It’s difficult to not feel a bit more uneasy, then, about the usefulness of the term ‘world music’ if this is how we judge it – purely due to the singer’s race! An interesting counterpoint to the above examples might be bhangra – the high-octane, British-Panjabi version, rather than the traditional Panjabi folk music it is derived from.

Get those shoulders moving!

It’s a good question as to whether or not bhangra counts as ‘world’. I would imagine that most record shops put bhangra compilations in the ‘world’ section rather than the dance & electronic music section, but why should this be so? Although bhangra is usually primarily sung in Panjabi and is derived from traditional music from the Panjab, in its modern form it’s particularly British (see DJ Ritu’s excellent chapter on bhangra/’Asian Underground’ in Vol. 2 of the Rough Guide for an explanation of how bhangra as we know it now grew up in the Midlands in the ‘70s and ‘80s), and indeed often features English lyrics too, particularly for rap parts. It’d be difficult to argue that it’s completely alien to mainstream culture, too; I would guess that a lot of British people have at least some idea of what bhangra sounds like, and depending of where you live in the UK you may hear it fairly often! Although bhangra has sadly never quite taken to the pop charts in the way that other British genres like drum&bass, garage or even grime did, it’s worth remembering that Panjabi MC managed to get ‘Mundian To Bach Ke’ to number 3 in the Top 40. Bhangra is just as British as grime or D&B, and in spite of its lack of presence in the pop charts, it’s about as prevalent in mainstream culture – perhaps even more so. So again, is the only issue one of race? If bhangra music did regularly make it into the Top 40, would that change our opinion of whether or not it counts as ‘world’?

I’m not so sure it would, if we look at America for a comparison. The ethnically ‘Latin’ (what a stupid phrase, eh?) population of the US is on the up, and the Spanish language is becoming more and more prevalent in the US. Even back in the 70s, the Fania All-Stars – the ultimate salsa supergroup – managed to sell out the Yankee Stadium, twice! Reggaeton – basically dancehall-reggae, but with Spanish lyrics – has some mainstream prevalence too. But salsa and reggaeton are both still ‘world music’, in spite of real mainstream success, the language being one that many people living in the US can understand, and the fact that reggaeton is a completely ‘modern’ style like hip-hop, rather than being anything ‘authentic’ or ‘exotic’.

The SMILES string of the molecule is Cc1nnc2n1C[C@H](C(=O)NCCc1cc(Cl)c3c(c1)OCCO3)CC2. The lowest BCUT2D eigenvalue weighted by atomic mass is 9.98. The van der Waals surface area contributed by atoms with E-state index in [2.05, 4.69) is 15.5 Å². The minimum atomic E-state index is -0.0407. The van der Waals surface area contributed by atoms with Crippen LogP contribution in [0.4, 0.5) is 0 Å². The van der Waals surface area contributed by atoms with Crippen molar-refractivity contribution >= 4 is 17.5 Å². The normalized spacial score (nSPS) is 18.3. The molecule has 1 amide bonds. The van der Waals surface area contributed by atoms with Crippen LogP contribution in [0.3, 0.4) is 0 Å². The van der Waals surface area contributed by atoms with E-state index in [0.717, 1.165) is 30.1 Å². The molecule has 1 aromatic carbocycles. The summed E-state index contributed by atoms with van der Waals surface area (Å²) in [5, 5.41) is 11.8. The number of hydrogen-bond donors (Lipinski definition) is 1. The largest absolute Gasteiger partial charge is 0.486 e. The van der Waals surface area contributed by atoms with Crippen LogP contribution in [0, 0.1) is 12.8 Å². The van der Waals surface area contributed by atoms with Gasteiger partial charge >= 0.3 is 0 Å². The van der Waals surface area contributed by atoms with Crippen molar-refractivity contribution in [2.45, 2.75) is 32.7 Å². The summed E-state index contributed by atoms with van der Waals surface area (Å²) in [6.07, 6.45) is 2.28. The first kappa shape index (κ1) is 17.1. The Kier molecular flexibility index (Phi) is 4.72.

See, Hispanic kids are just as clueless about good music as British kids!

The French singer Camille said in a recent interview that ‘world music’ is “such a colonialist term. In France world music starts in Africa. To you in England, world music starts in France.” She’s got some sort of a point, as the above examples have shown, but I don’t think she’s entirely right, as the final two examples will demonstrate.

Reggae has had a bit of an ambiguous position since it first started becoming popular with international audiences in the ‘70s. Despite the fact that most people still seem not to quite get it (“it all sounds the same, doesn’t it?”), at least everyone knows what reggae is and what it sounds like. I think this popularity – and the worldwide mega-success of Bob Marley and the Wailers – is the only thing that stops reggae being seen as ‘world music’. It’s music that is definitely rooted in a non-‘Western’ culture, both musically (Niyabinghi drumming) and ideologically, to use a lofty word (Rastafari). It’s difficult to see how other Caribbean musics like merengue, or particularly salsa, which is also known worldwide, should count as ‘world’, whereas reggae doesn’t. The fact that people know reggae as a genre in itself – everyone knows what reggae is, whereas your average British person probably wouldn’t recognise merengue – seems to be the only thing stopping it being lumped under ‘world’. Perhaps if Celia Cruz or Youssou N’Dour had managed to become as internationally well-known as Bob Marley did, then salsa and mbalax would also have sections of record shops to themselves, rather than being just part of ‘world’.

As a last example, let’s look at English folk. The debate as to whether or not English folk music counts as ‘world’ shows that what is or isn’t ‘world’ is not really arbitrary, but rooted in a particularly Anglophone cultural superiority. What does that mean? That means that arguing that traditional English music doesn’t count as ‘world’ is being like the English ladies on a cruise down the Rhine who heard some Germans discussing “the foreigners”, who promptly corrected the Germans, “No, we are English; it is you who are the foreigners.” If there is one type of music that can easily be agreed upon as ‘world’, it’s traditional music (side-stepping the incredibly complex debate as to what counts as ‘traditional’!). If folk music from Okinawa, the Mande tradition or Hungary counts as ‘world’, then why shouldn’t English music? Unless you have so little sense of relativism that you can’t see that English music is just as foreign to a Japanese person as Japanese folk is to a Brit, there’s very little grounds for excluding English folk from ‘world’, as if it’s unique and somehow different from other traditional music from anywhere else in the world.

Isn’t this just as interesting as Pygmy or Corsican polyphony?

‘World’, then, is a label of convenience, just a way of grouping together lots of disparate types of music – a necessary ill, created for the ease of record shops and magazines. Thus, it’s necessarily a nebulous term that’s defined in very broad strokes. However, if we look more closely at what usually counts as ‘world’, it seems that any definition cannot help but be political when it comes to what’s included, and what’s not. We should carry on using the term, by all means – but advisedly.

Posted on December 23, 2011, in Soapbox and tagged , , , , , , . Bookmark the permalink. 1 Comment.